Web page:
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malefemale signs

This story is about probably the first openly transgendering student at Missouri Valley College and the reporter who took the profile story assignment for the campus newspaper and a documentary film project.

 Story by Kathrine Flores

   While lots of people know someone who is gay or lesbian, only 8 percent, according to the GLAAD website, know someone who is transgender.

   Imagine not feeling like you belong for as long as you can remember. To be as young as 3 years old and feel trapped in a body that never felt like your own.

   This is how Alexis Boff described her feelings.

   “I never find anything that is lasting. Nothing that ever makes me feel content…happy,” she said. Alexis is now transgendering from male to female. But, like her life, it is a path of challenges and obstacles.

   According to Onlinelibrary.wiley.com, “Fifty-five transgendered youth reported on their life-threatening behaviors. Nearly half of the sample reported having seriously thought about taking their lives and one quarter reported suicide attempts.”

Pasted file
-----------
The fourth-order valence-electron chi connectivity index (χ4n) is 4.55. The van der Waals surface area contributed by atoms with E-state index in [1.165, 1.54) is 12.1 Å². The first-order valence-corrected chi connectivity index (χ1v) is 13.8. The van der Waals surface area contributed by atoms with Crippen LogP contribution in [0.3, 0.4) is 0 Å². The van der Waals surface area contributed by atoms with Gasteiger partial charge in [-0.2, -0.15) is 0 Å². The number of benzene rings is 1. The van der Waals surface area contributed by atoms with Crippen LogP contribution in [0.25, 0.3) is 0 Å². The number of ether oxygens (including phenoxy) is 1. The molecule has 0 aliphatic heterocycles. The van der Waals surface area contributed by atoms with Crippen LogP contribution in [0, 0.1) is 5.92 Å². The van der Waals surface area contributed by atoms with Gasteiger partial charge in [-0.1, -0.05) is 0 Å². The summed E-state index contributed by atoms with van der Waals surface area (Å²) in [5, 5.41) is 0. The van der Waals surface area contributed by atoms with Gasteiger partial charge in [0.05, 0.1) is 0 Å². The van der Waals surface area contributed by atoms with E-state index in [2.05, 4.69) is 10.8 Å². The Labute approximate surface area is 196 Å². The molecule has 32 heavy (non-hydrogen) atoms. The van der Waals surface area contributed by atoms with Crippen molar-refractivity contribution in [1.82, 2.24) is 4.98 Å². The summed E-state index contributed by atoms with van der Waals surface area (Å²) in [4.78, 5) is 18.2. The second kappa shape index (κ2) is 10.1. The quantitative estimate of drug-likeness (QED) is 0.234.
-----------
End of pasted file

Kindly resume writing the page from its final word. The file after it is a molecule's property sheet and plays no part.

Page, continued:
The website continued, “Factors significantly related to having made a suicide attempt included suicidal ideation (forming ideas) related to transgender identity; experiences of past parental verbal and physical abuse; and lower body esteem, especially weight satisfaction and thoughts of how others evaluate the youths’ bodies. Sexual minority status is a key risk factor for life-threatening behaviors among transgender youth.”

 THE STORY OF A CHILDHOOD

   Alexis Boff was born William Alexander Boff and attended Missouri Valley College for a month and a half of this 2013 fall semester. She was born male but, as young as 3 years of age, she knew that she didn’t want to be in the body that she was born into.

   “When I was little, I would rather stay inside and play dress-up…Put on makeup,” Alexis said, adding that she was always jealous that other girls were “different than I was.”